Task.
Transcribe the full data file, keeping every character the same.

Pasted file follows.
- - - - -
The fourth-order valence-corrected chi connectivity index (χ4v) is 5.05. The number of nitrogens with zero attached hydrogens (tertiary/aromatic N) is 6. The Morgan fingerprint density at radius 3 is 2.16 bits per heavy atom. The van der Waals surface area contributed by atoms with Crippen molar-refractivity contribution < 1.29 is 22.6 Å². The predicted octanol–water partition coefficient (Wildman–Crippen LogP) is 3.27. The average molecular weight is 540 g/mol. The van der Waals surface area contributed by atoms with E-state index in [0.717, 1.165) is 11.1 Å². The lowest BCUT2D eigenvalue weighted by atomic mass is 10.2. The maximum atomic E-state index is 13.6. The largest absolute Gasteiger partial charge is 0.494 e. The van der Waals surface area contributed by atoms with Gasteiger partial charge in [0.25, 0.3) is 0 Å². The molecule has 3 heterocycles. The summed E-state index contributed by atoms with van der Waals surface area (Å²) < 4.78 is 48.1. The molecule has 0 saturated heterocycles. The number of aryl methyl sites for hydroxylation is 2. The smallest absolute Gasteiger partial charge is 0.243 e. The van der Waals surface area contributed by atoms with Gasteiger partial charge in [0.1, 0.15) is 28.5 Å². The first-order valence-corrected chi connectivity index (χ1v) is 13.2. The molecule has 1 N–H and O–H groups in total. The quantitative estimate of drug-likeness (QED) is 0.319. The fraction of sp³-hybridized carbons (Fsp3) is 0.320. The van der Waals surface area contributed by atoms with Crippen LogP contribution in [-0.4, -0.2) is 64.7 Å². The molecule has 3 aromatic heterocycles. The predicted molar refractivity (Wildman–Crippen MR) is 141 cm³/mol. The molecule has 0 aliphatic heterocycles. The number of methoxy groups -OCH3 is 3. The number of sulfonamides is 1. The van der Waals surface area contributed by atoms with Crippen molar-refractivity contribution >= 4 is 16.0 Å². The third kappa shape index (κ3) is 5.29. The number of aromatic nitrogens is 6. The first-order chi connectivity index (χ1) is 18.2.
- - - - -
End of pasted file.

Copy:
The fourth-order valence-corrected chi connectivity index (χ4v) is 5.05. The number of nitrogens with zero attached hydrogens (tertiary/aromatic N) is 6. The Morgan fingerprint density at radius 3 is 2.16 bits per heavy atom. The van der Waals surface area contributed by atoms with Crippen molar-refractivity contribution < 1.29 is 22.6 Å². The predicted octanol–water partition coefficient (Wildman–Crippen LogP) is 3.27. The average molecular weight is 540 g/mol. The van der Waals surface area contributed by atoms with E-state index in [0.717, 1.165) is 11.1 Å². The lowest BCUT2D eigenvalue weighted by atomic mass is 10.2. The maximum atomic E-state index is 13.6. The largest absolute Gasteiger partial charge is 0.494 e. The van der Waals surface area contributed by atoms with Gasteiger partial charge in [0.25, 0.3) is 0 Å². The molecule has 3 heterocycles. The summed E-state index contributed by atoms with van der Waals surface area (Å²) < 4.78 is 48.1. The molecule has 0 saturated heterocycles. The number of aryl methyl sites for hydroxylation is 2. The smallest absolute Gasteiger partial charge is 0.243 e. The van der Waals surface area contributed by atoms with Gasteiger partial charge in [0.1, 0.15) is 28.5 Å². The first-order valence-corrected chi connectivity index (χ1v) is 13.2. The molecule has 1 N–H and O–H groups in total. The quantitative estimate of drug-likeness (QED) is 0.319. The fraction of sp³-hybridized carbons (Fsp3) is 0.320. The van der Waals surface area contributed by atoms with Crippen LogP contribution in [-0.4, -0.2) is 64.7 Å². The molecule has 3 aromatic heterocycles. The predicted molar refractivity (Wildman–Crippen MR) is 141 cm³/mol. The molecule has 0 aliphatic heterocycles. The number of methoxy groups -OCH3 is 3. The number of sulfonamides is 1. The van der Waals surface area contributed by atoms with Crippen molar-refractivity contribution >= 4 is 16.0 Å². The third kappa shape index (κ3) is 5.29. The number of aromatic nitrogens is 6. The first-order chi connectivity index (χ1) is 18.2.